Parents and Educators Grapple with Challenging Racism

Sixty persons representing 25 congregations in northern Illinois gathered on Saturday, August 25, for lively conversation about how to confront and challenge racism as it impacts the lives of our children and youth. 

Sixty persons representing 25 congregations in northern Illinois gathered on Saturday, August 25, for lively conversation about how  to confront and challenge racism as it impacts the lives of our children and youth. 

Dr. Jennifer Harvey

The Colors of Love: Raising Children in a Racially Unjust World workshop featured a presentation from Dr. Jennifer Harvey, professor of religion at Drake University, whose research addresses the encounter between religion and ethics, race, gender, activism, politics and spirituality in the U.S.  Dr. Harvey challenged parents, clergy, and educators to consider how to be effective in making their children aware of U.S. racial realities, while simultaneously nurturing their children’s emotional resilience and a healthy sense of racial identity.  In particular, Harvey used personal stories to demonstrate how the common approaches of “colorblindness” and “diversity” fall short in responding to our deeply racialized and hierarchical society.   She offered suggestions for how parents and church leaders can stretch themselves to adopt “antiracist” ways to communicate with and empower our children and youth. 

Panelists Jaelyn Pirtle, Lucy Hermann, and Abigail Mendoza

Following Dr. Harvey’s provocative presentation, three high school youth shared their personal experiences and reflections on how they have confronted racism in their lives and relationships.  Lucy Hermann (Trinity UMC, Mt. Prospect), Abigail Mendoza (First UMC, Park Ridge) and Jaelyn Pirtle (Gorham UMC, Chicago) talked insightfully about what they have learned and who has influenced them in observing and challenging racism at their schools, churches, and home.

Rev. Darneather Murph-Heath, Elgin District Superintendent, opened the workshop with a prayerful and impassioned invitation to the attendees to be open to being changed by what they heard that day—and then to be that change they want to see in their families, communities, and churches.

Rev. Darneather Murph-Heath

“I appreciated Dr. Harvey’s caution that if parents, teachers, church leaders and other caring adults practice ‘white silence,’ our children’s default formation about race will come from TV, friends, school, social media, and others. White silence occurs when white people become silent in the face of racism rather than engaging our children by stepping in and stepping up to name, confront, and challenge actions as racist. Ignoring manifestations of racism by silence fosters and festers racism,” reflected Kim Coffing, United Voices for Children (UVC) President.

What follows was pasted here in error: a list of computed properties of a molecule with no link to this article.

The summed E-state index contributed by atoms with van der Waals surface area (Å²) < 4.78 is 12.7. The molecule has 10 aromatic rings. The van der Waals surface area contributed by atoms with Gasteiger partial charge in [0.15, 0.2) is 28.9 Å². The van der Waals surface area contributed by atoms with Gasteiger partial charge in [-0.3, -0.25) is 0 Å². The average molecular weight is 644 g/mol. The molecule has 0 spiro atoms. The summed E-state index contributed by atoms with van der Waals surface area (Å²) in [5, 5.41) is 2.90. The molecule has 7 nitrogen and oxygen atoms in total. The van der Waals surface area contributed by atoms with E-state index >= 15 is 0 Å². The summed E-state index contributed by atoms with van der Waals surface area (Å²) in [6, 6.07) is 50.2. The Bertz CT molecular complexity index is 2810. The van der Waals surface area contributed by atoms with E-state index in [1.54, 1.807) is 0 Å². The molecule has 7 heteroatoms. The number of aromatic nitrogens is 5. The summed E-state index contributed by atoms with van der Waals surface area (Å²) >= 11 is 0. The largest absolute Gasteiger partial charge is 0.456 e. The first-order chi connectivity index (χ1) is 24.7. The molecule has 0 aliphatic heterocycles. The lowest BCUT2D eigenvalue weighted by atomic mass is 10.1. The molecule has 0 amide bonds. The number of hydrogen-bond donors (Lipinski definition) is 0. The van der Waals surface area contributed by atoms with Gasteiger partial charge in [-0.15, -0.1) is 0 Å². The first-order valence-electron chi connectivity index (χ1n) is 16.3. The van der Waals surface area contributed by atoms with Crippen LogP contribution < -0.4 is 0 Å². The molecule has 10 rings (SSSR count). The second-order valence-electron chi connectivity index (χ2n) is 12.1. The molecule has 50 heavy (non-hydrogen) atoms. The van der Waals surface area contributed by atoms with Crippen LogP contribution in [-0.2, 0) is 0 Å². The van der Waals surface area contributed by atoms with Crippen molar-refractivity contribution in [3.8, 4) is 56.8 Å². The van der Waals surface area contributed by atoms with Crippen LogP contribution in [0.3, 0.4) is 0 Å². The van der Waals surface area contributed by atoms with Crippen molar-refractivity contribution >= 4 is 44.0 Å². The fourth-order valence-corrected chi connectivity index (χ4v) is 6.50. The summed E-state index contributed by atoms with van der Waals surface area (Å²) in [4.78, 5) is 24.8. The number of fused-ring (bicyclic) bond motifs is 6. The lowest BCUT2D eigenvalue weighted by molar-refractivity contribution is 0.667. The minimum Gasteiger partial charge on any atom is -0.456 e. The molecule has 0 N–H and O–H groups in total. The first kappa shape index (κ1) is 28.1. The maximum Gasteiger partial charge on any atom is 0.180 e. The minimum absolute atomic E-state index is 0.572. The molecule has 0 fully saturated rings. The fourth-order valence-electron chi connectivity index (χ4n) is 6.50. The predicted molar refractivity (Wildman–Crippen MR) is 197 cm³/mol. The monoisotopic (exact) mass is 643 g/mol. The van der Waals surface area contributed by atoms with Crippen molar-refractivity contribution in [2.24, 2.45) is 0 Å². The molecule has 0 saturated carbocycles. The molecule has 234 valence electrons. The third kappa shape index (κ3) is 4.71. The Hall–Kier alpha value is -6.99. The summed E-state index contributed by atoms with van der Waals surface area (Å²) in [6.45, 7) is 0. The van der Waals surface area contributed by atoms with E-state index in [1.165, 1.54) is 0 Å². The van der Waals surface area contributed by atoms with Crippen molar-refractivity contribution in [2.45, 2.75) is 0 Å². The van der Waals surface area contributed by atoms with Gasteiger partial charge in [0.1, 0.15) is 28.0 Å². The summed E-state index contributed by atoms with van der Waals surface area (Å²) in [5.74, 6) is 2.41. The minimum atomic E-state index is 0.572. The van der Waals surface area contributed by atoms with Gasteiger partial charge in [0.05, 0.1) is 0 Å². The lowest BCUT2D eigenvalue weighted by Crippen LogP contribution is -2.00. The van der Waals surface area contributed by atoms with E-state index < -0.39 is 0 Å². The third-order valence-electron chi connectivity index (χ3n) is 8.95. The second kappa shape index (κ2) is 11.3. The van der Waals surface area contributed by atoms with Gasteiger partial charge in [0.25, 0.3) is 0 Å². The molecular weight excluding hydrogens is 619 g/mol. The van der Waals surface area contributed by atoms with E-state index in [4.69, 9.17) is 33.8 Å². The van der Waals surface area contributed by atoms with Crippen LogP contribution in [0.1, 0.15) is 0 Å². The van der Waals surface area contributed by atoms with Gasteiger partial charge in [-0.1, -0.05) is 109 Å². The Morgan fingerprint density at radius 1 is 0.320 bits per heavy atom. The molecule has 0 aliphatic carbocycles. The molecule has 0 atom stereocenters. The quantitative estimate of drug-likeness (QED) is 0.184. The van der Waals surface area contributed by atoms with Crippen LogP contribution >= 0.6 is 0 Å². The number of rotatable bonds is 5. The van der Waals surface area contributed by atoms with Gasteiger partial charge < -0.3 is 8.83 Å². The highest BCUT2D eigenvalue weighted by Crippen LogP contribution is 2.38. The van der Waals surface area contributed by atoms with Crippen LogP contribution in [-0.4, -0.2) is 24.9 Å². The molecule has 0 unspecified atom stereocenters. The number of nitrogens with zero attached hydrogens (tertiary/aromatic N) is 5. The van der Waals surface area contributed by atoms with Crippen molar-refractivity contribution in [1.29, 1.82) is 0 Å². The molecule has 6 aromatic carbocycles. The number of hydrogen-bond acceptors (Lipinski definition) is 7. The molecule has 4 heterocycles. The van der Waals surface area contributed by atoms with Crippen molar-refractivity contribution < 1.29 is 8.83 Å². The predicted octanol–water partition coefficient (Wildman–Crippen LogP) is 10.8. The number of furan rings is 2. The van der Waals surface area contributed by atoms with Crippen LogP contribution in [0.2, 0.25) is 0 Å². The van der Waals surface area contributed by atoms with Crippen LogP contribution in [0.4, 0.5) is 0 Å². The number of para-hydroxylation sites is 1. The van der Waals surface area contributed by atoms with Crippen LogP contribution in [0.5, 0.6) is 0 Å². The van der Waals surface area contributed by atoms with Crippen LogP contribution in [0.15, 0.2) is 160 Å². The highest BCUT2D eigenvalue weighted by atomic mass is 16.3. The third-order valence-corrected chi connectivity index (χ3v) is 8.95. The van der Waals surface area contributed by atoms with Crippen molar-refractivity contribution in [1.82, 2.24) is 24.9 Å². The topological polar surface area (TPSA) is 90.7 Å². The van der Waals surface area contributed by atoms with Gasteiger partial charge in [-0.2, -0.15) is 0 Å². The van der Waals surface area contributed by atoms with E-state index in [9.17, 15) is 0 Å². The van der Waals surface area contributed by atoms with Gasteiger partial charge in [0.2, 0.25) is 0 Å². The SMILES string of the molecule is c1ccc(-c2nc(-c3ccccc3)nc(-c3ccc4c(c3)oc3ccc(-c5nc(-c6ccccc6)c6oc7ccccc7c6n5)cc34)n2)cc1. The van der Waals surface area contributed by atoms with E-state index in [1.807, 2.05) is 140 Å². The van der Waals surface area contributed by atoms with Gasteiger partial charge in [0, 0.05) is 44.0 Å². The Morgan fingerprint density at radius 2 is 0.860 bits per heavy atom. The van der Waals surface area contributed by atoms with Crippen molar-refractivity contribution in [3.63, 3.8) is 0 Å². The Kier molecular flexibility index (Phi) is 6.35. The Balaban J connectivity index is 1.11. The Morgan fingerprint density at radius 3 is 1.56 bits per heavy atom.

UVC board member Ed Miner left the workshop realizing that, “We need to talk to kids about our attitudes about race. They know more than we think they do and they learn it earlier than we think. Our own attitudes may be incomplete but we need to talk to our kids anyway.”

Another UVC board member, Meg JungEun Park, succinctly identified helpful components of Dr. Harvey’s parenting strategy: 1) create a race-conscious schema in children’s early development by talking about difference early and often; 2) develop “racial scripts” to become attentive, careful interpreters of the stories of/from others; 3) develop an anti-racist “agency” by complicating history (and stories people tell) at every turn. Park noted that “Our kids need to wrestle with the complex stories of what actual people have done and what people actually still do.”

UVC President Kim Coffing

Christine Hides, UVC board member, expressed hope for what we can do: “What was most powerful for me was seeing a diverse group of faith-filled people confront an issue that impacts the lives of all our children. With practical tips and resources like this workshop, churches can and should place where the evils of racism are identified and actively resisted.”

UVC President Kim Coffing also looked ahead to next steps after the workshop: “UVC is committed to confronting the issues that put children at risk in all of our communities and equipping churches to advocate for our children’s well-being. Racism puts us at risk of losing our children. Racism in our churches destroys our credibility of being witnesses of a God who loves us all. It is our task to let God make a difference through us.”

Colors of Love: Raising Children in a Racially Unjust World was sponsored by United Voices for Children ( in collaboration with First UMC Elmhurst, Christians Engaged in Faith Formation, Commission on Religion and Race in Northern Illinois and the Northern Illinois Conference of the United Methodist Church.

Dr. Jennifer Harvey’s 2017 book, Raising White Kids: Bringing Up Children in a Racially Unjust America is published by Abingdon Press and available from Cokesbury.

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